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@HEARDinLONDON #blog

Nature Does Not Reject Me: How to Thrive and Carve Space for Yourself in a World Not Designed for Larger Bodies

The ocean never rejects me. It never runs away and says there is too much of me (or if it does, it returns in the next breath). It never tells me that there is not enough water for the likes of me. It just surrounds me and accepts me as I am.


And I began to think of other places which do not reject me. The trees never criticised the size of my stomach or my gait. The woodlands never squirmed when I sat next to them or tried to edge away.  And I've always suspected when they sighed it said their own glory rather than repulsion at my mass.


For those in larger bodies, it can feel like the world is not made for us. We often face unsolicited opinions, struggle to find clothes which fit, and have difficulty navigating public spaces which are not designed with our bodies in mind.


It's exhausting. Having to constantly brace yourself against judgement takes its toll (and with a straight face, your body then decides stress is a major factor in gaining weight, as it believes it is under attack - and it is).


And though I have spent years trying to come to peace with my physicality (after decades of trying to abuse it into a different size) it occurred to me that my feelings about my body are very dependent on the environment.


The way nature accepts my body, just as it is, cannot be said for moving around man-made structures. I need to sit, but I no longer fit in chairs with arms (thank you TFL). I get strangers on the street telling me all about myself: what a hazard, and a drain on the NHS, and a bad example I am. When I leave my house. I manoeuvre the world slowly, so as not to bump into things and draw more attention to myself.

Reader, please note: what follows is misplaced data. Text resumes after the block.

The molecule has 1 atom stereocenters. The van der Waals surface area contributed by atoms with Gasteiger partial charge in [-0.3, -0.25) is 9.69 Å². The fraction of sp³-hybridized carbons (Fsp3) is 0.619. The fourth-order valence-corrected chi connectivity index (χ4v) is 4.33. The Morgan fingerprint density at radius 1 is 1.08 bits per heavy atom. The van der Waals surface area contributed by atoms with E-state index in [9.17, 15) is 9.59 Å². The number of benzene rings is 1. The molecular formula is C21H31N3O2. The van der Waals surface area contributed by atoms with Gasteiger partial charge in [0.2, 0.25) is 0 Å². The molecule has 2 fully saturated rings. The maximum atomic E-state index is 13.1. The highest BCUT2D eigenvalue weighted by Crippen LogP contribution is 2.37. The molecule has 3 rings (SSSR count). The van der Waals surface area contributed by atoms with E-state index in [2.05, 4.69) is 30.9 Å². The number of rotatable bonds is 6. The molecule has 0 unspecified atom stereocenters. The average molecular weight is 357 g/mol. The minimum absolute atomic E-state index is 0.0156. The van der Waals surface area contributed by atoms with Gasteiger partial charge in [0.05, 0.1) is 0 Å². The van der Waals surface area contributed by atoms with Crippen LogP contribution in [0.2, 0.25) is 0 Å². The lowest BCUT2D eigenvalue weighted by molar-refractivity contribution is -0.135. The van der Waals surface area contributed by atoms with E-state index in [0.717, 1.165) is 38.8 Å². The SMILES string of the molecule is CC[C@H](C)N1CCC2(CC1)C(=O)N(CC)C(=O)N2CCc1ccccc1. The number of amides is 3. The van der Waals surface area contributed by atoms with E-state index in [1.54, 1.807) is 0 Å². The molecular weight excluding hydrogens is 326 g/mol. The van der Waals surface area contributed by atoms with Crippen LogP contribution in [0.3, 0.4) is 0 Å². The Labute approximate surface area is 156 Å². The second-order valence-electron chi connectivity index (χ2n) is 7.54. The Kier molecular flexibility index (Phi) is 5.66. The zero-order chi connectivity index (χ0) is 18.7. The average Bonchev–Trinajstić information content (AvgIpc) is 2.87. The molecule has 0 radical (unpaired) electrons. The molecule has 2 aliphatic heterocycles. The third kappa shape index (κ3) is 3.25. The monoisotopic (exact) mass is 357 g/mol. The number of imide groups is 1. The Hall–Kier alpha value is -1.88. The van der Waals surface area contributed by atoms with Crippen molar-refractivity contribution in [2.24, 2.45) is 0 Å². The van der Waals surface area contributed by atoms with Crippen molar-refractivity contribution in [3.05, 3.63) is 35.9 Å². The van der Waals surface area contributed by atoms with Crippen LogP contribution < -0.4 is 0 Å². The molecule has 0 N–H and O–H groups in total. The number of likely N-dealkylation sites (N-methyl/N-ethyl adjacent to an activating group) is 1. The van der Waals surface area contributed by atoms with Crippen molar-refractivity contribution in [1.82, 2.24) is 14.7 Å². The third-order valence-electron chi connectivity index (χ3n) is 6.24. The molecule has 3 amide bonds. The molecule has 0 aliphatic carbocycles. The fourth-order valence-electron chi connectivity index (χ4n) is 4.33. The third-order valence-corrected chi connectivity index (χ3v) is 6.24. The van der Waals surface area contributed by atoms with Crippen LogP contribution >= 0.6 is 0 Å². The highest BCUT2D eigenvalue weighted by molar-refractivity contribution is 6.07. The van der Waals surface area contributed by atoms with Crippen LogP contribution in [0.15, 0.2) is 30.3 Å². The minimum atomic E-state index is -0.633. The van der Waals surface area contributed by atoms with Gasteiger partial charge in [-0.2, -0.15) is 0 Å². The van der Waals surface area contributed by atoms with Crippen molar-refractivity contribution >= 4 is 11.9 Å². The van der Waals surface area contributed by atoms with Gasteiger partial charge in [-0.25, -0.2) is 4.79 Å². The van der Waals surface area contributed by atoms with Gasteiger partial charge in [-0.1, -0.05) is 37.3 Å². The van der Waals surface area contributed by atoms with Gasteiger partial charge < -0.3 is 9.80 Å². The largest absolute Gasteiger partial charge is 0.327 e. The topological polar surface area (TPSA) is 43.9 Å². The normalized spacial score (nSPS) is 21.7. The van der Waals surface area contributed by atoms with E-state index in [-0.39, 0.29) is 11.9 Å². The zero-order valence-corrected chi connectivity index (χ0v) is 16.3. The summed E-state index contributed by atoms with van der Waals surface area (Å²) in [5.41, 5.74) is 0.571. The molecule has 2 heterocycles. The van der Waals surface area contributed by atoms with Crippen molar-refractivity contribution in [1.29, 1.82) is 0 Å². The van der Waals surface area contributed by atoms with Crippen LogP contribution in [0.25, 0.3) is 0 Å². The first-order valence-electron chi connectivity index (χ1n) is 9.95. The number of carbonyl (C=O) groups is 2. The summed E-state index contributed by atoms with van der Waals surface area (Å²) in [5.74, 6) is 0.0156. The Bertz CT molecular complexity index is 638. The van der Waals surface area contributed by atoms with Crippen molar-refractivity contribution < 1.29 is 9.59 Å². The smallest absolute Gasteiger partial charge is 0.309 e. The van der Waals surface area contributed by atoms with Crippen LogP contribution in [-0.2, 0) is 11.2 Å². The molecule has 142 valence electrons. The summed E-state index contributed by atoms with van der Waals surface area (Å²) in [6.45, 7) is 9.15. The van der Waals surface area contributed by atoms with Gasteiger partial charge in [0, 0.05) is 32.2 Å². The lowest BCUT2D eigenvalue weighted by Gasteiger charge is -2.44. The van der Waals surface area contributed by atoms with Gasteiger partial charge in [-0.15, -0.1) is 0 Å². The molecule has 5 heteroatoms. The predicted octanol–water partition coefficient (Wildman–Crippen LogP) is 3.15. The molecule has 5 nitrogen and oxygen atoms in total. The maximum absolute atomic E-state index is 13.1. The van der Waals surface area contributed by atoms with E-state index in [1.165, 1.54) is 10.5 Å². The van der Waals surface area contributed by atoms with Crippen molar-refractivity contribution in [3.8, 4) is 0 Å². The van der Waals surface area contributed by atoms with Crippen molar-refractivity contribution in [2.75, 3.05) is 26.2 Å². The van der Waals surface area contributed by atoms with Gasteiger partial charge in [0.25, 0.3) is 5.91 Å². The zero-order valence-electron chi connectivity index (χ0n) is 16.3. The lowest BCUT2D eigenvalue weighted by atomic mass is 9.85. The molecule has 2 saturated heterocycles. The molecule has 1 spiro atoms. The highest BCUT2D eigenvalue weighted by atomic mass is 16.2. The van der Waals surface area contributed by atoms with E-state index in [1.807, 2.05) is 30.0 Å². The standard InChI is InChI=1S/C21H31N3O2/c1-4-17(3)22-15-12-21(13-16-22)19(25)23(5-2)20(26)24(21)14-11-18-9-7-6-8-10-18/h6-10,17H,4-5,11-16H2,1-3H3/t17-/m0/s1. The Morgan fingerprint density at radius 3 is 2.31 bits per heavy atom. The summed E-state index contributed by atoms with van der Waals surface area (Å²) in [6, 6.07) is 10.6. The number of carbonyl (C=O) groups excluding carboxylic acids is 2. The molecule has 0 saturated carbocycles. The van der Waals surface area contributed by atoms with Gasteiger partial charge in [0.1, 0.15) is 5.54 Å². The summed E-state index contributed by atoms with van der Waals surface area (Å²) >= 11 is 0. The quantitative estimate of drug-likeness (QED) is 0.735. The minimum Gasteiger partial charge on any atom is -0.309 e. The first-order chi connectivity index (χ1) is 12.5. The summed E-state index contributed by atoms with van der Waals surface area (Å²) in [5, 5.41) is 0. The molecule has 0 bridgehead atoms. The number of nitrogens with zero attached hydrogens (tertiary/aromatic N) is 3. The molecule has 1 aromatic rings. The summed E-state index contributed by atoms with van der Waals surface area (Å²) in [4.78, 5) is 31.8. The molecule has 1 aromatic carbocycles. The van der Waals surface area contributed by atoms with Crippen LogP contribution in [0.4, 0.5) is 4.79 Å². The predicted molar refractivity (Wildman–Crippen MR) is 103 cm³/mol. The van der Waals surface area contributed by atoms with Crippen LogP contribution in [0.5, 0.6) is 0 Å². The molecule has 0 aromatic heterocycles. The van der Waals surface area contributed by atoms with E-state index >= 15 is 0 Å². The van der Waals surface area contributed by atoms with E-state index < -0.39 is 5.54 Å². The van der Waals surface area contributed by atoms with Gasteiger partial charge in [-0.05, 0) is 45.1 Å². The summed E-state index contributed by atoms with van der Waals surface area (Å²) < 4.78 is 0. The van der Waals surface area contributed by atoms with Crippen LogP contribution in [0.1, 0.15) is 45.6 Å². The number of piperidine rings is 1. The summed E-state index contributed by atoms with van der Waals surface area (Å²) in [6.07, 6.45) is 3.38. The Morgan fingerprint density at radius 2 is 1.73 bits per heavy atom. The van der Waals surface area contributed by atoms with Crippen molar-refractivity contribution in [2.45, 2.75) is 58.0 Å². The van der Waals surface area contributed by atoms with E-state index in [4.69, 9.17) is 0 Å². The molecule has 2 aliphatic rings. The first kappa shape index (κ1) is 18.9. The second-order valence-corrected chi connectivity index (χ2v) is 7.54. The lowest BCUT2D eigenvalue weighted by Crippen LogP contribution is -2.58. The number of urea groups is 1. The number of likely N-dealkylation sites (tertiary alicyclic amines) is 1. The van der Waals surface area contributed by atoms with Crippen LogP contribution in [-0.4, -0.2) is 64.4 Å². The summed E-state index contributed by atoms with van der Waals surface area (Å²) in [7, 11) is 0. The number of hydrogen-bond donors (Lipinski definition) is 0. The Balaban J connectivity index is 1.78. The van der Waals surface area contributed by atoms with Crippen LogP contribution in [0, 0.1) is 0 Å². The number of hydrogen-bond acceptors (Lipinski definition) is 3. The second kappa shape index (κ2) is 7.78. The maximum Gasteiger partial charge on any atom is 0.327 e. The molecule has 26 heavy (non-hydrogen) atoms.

My body is an inconvenience to others. And they're very comfortable letting me know this.

And it's been with relief that I have realised that there are places I can be and not feel like an imposition. Where I don't have to hold my stomach in or twist my spine so I'm not touching legs with the person next to me. Wear my sweat is just another particle, not a drip of shame and disgust.


It's been good to find my place again. It's not been easy living in a world which was not designed for bodies like mine. And in this day and age, I'm going to sink into any peace that I can.





A woman runs though an apple orchard at sunset

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